The Arabs influenced mathematics in European universities by introducing new mathematical concepts and ideas, including algebra, Arabic numerals, and the decimal system.

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The Arabs had a significant impact on the development of mathematics in European universities during the Middle Ages. They introduced new mathematical concepts and ideas that laid the foundation for modern mathematics. According to an article in the Encyclopaedia Britannica, “Arabic mathematicians were primarily responsible for widespread knowledge of Indian numerals, which European mathematicians first began to use in the 12th century.”

One of the most significant contributions of the Arabs to mathematics was the introduction of algebra, which they based on the work of earlier Indian and Greek mathematicians. The word “algebra” itself is derived from the Arabic word “al-jabr,” which means “reunion of broken parts.” The Arabs also developed the Arabic numerals that we use today, which are based on the Hindu-Arabic numeral system.

The decimal system was another concept that the Arabs introduced to the Europeans. They also developed trigonometry and spherical geometry, which were essential to early astronomy. One of the most famous Arab mathematicians was Al-Khwarizmi, who wrote a book called Al-jabr wa’l-muqabalah, which is considered to be the first book on algebra.

A table showing the influence of Arabs on mathematics in European universities:

Concept/Idea | Influence |
---|---|

Algebra | Founded algebra and originated algebraic symbols |

Arabic numerals | Introduced Hindu-Arabic numeral system |

Decimal system | Developed decimal system |

Trigonometry | Developed trigonometry |

Spherical geometry | Developed spherical geometry |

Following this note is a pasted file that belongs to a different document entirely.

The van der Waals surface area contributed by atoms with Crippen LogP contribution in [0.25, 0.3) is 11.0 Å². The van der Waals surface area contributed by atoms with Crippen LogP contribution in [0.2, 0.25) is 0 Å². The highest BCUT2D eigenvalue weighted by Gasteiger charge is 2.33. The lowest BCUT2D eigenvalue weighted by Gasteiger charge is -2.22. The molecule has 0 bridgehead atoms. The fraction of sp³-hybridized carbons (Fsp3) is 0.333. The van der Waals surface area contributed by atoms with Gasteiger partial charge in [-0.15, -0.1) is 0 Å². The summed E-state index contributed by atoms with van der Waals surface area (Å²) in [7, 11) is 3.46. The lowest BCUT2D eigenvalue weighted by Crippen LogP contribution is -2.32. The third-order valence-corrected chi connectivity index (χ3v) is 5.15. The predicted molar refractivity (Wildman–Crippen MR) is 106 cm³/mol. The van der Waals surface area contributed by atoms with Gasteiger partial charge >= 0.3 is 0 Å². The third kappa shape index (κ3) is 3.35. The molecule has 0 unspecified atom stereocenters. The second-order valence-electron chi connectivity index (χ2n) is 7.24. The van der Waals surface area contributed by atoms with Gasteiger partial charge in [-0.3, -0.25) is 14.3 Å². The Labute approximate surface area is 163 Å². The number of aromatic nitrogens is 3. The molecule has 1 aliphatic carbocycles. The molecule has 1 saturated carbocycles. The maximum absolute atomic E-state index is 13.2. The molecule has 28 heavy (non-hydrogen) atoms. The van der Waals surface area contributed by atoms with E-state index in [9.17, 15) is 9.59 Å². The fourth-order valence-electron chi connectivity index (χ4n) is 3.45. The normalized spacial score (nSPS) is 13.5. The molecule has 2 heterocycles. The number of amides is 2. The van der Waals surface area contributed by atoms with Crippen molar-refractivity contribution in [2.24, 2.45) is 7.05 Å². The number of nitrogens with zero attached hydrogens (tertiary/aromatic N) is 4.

In conclusion, the Arabs had a significant impact on the development of mathematics in European universities during the Middle Ages. They introduced new concepts and ideas that served as the foundation for modern mathematics. As the mathematician and philosopher Bertrand Russell once said, “The Greeks invented geometry; Arabs invented algebra.”

## Answer in video

The city of Fes in Morocco, once the center of the Islamic world, was a world center of intellectual pursuit and creativity. Karaouine University, the oldest continuously operating university in the world, attracted scholars from both east and west 1,200 years ago. Islamic mathematicians developed algebra and trigonometry, brought the zero into modern civilization, and made extensive and highly accurate maps of the heavens while creating and refining astrolabes, sextants, water clocks, and timepieces. Two Muslim libraries held over 100,000 volumes each, while Europe’s largest library held only 5,000 books at that time.

## Online, I discovered more solutions

When I was a grad student, a very experienced math professor said, during a seminar:

“A friend of mine [also a mathematician] once dreamed he was -1 inside a square root.”

I got the impression that mathematicians’ dreams are quite complex.

## I am confident you will be intrigued

Leonardo of Pisa, better known today as Fibonacci, is largely responsible for the adoption of the Hindu–Arabic numeral system in Europe, which revolutionized not only mathematics but commerce and trade as well.

**developed the concept of irrational numbers, founded analytical geometry and established algebra and trigonometry**as exact sciences.

**algebra, number theory and number systems**, they also made considerable contributions to geometry, trigonometry and mathematical astronomy.

**to study medicine, philosophy, mathematics, cosmography and other subjects**.

**15th century**and, although we do not know exactly when their use began, we know that symbols were used at least a century before this.

**algebra, number theory and number systems**, they also made considerable contributions to geometry, trigonometry and mathematical astronomy.